There is a lot of foul language sprinkled throughout this film. Profane use of the Lord’s Name is uttered several times. The f-word pops out at least twice along with a_ _ h _ _ _ _ twice, s.o.b. at least once with milder profanities bringing the grand total to 75. Unfortunately, some of these profanities and near crudities are uttered by a child and a pre-teen character.
There is violent content, included for the most part for comedic effect, but still some are disturbing and not so funny. Two scenes that stand out are the opening murder scene, and the dead body scene where Hutch steals the cash from the wallet. There is a scene where they storm into a man’s apartment and are greeted by a hail of kitchen knives being thrown by a pre-teen, several lodge in the back and leg of Starsky (as in Looney Tunes cartoons, no one is hurt and he comes back in the next scene as if nothing happened, but this could be send the message to children that it’s an OK, “funny” thing to do to someone).
For all these issues and implications, I feel the PG-13 rating is borderline.
My bottom line: This movie was fun to watch. The upside is that nothing was meant to be serious. The characters were not intended to be the Starsky and Hutch we all remember from the TV show. The comedians in this film are first rate and are the best at their craft in this generation. The downside is just that. This generation. It is a real shame that the comedy of this age has to be in your face all the time to get a laugh. Stiller and Wilson could be the Hope and Crosby duo of today, if not for that fact. They effortlessly switch from slapstick to verbal riffing and kept me laughing.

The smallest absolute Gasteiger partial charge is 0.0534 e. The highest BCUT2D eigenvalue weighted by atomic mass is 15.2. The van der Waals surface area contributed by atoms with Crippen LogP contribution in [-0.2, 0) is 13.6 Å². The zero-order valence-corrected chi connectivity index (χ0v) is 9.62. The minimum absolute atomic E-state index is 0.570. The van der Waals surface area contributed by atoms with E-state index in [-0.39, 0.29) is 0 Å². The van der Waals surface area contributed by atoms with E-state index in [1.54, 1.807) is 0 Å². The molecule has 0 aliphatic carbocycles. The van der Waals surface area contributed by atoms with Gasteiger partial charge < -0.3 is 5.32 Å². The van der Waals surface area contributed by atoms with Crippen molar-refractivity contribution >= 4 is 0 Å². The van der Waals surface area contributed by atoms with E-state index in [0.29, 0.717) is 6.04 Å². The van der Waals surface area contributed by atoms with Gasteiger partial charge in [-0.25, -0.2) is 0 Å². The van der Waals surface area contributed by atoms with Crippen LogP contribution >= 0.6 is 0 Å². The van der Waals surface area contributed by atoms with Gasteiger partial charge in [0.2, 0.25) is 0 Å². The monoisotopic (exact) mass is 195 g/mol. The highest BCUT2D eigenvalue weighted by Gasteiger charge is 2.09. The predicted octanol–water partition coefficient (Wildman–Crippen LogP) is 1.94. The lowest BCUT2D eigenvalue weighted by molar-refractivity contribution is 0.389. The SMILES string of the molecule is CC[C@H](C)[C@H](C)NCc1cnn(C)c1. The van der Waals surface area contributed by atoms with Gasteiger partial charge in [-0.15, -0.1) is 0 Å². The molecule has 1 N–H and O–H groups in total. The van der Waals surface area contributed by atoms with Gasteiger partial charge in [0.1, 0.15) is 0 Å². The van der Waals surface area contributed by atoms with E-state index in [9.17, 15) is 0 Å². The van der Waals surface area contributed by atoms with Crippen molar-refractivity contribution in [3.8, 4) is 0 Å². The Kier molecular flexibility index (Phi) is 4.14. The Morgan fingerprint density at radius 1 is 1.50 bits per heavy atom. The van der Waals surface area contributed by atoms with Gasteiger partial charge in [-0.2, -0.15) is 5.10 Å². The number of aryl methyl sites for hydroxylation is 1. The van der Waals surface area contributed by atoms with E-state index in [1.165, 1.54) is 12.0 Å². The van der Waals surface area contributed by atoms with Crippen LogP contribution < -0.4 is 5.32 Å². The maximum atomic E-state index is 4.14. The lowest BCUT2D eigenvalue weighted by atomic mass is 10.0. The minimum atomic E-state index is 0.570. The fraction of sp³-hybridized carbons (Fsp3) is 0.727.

Spiritually speaking, I felt most uncomfortable, not with the laughs so much, as the depiction of sex, drug use, and violence that seems MUST take place in comedy today to get the audience’s attention. What a shame, because ultimately Ben Stiller, Owen Wilson, Will Ferrell, and Vince Vaughn are extremely gifted comedic actors without all the extra additives. What a pity the secular world has no clue to what they are feeding on. Go to a worldly friend, open Scripture and help him learn that God laughs, that God has created us in His image and a sense of humor most definitely is part of that image. Yet, putting other god’s on a pedestal, such as sex, drug use, and material things, are not any part of God’s plan and are nothing to laugh about.
When viewing any movie consider this: If it leads to good, it is of God. If it leads to sin, it is of the Devil. Period.
Finally, I truly enjoyed the ending where the real treasures of Starsky and Hutch come into play, which are cameos by Paul Michael Glaser and David Soul. I was impressed with the fact that they are having fun with their image in these characters and that they held up that image with grace and personality plus!
P.S. — The red 1974 Ford Gran Torino looks just like it did, and I will go right out and get the CD soundtrack—“Starsky and Hutch.” They’re The Man! (Umm… did I mention the car enough?).
Violence: Moderate | Profanity: Heavy | Sex/Nudity: Heavy